Consequently, the construction and upkeep of fibre networks in Nigeria incur higher-than-necessary expenses. The repercussions of damage to fiber-optic cables extend significantly. Resources allocated to repairing cable breaks could have otherwise been utilized to expand networks into presently underserved regions.

Complex Regulatory Environment 

The regulatory environment significantly impacts the sustainability of mobile service providers by influencing their ability to finance operations. While many countries globally adopt regulatory frameworks that foster competitive markets and consumer protection, some regulatory environments in Nigeria may impose burdensome regulations, such as excessive levies and fees, which hinder the industry’s growth and innovation. Inconsistent or excessive regulation in Sub-Saharan Africa can create barriers to competition and innovation, limiting the industry’s potential for growth and development. 

Construction of fiber networks, essential for mobile service providers, usually takes place along existing infrastructure corridors, such as roads, pipelines, and electricity transmission networks. In Nigeria, mobile service providers must obtain permission from government authorities to build networks, with fees for Right of Way (RoW) issuance. Although a national framework for these fees exists, they are often set by individual state and local authorities, leading to high and varying RoW fees depending on the location of the network. This creates additional financial burdens for mobile service providers, further hindering the expansion of telecommunications infrastructure across the country. 

The Need to Address Challenges: A Wake-Up Call

To address the challenges to enhanced digitalization and mobile technology expansion in Nigeria, there is an urgent need for tax policy reform and regulatory framework reform is critical to realizing the full potential of Nigeria’s digital transformation.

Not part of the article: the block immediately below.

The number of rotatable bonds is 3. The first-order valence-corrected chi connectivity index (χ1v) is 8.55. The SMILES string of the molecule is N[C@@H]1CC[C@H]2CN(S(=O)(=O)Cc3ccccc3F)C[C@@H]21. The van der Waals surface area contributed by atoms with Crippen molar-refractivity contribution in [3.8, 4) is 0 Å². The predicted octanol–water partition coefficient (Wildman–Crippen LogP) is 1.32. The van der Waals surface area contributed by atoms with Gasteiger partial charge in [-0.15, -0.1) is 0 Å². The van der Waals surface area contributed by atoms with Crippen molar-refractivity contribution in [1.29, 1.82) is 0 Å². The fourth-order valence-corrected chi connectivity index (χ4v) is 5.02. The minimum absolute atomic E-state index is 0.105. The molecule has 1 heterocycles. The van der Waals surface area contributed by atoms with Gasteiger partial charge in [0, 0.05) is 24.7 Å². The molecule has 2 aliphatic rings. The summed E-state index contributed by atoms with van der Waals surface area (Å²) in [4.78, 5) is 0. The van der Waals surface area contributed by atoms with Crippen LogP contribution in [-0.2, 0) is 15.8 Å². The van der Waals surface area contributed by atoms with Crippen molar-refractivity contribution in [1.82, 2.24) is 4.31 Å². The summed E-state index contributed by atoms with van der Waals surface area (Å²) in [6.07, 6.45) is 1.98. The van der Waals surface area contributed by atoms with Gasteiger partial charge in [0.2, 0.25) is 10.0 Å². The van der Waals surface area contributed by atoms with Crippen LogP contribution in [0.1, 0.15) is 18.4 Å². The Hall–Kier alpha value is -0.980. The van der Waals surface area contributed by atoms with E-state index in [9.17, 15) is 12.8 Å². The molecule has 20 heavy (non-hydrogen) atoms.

The GSMA Report on the Role of Mobile Technology in Driving the Digital Economy in Nigeria  recommends reforms of taxes, stating, 

“We recommend a comprehensive review of the level and impact of taxation on the sector and the Government’s digital economy objectives.” 

Simplifying and reducing the tax burden on the mobile sector is essential to encourage investment and innovation in the industry By streamlining tax policies and reducing tax rates, governments can incentivize investment in infrastructure development, network expansion, and the provision of affordable mobile services to underserved communities.

Secondly, adapting the regulatory environment to be more supportive of sustainable investment and FDI is vital for the long-term growth of the mobile sector in Africa. By implementing clear, consistent, and transparent regulatory policies, governments can create a more conducive environment for investment, innovation, and competition in the mobile industry.

In addition to tax policy reform and regulatory adaptation, Nigerian government should also prioritize efforts to bridge the digital divide and promote digital inclusion. Investing in infrastructure development, expanding access to affordable mobile services, and promoting digital literacy and skills development are essential for ensuring that all citizens can fully participate in the digital economy and reap its benefits.

To wrap up, it is evident that the challenges faced by the mobile industry in Nigeria are not unique to the country but are also experienced in other African nations. Therefore, there is a pressing need for concerted efforts to address these challenges and promote sustainable growth in the telecommunications sector. This underscores the importance of collaboration and partnership between the mobile industry and the government. 

By working together, stakeholders can overcome regulatory limitations, improve infrastructure, and create an enabling environment for the expansion of mobile services, particularly in rural and remote areas. This partnership is essential for driving economic development, enhancing connectivity, and fostering innovation across the region. 

For a more in-depth analysis of the Challenges facing the telecoms sector in Nigeria, Read the latest GSMA report on “The Role of Mobile Technology in Driving the Digital Economy in Nigeria”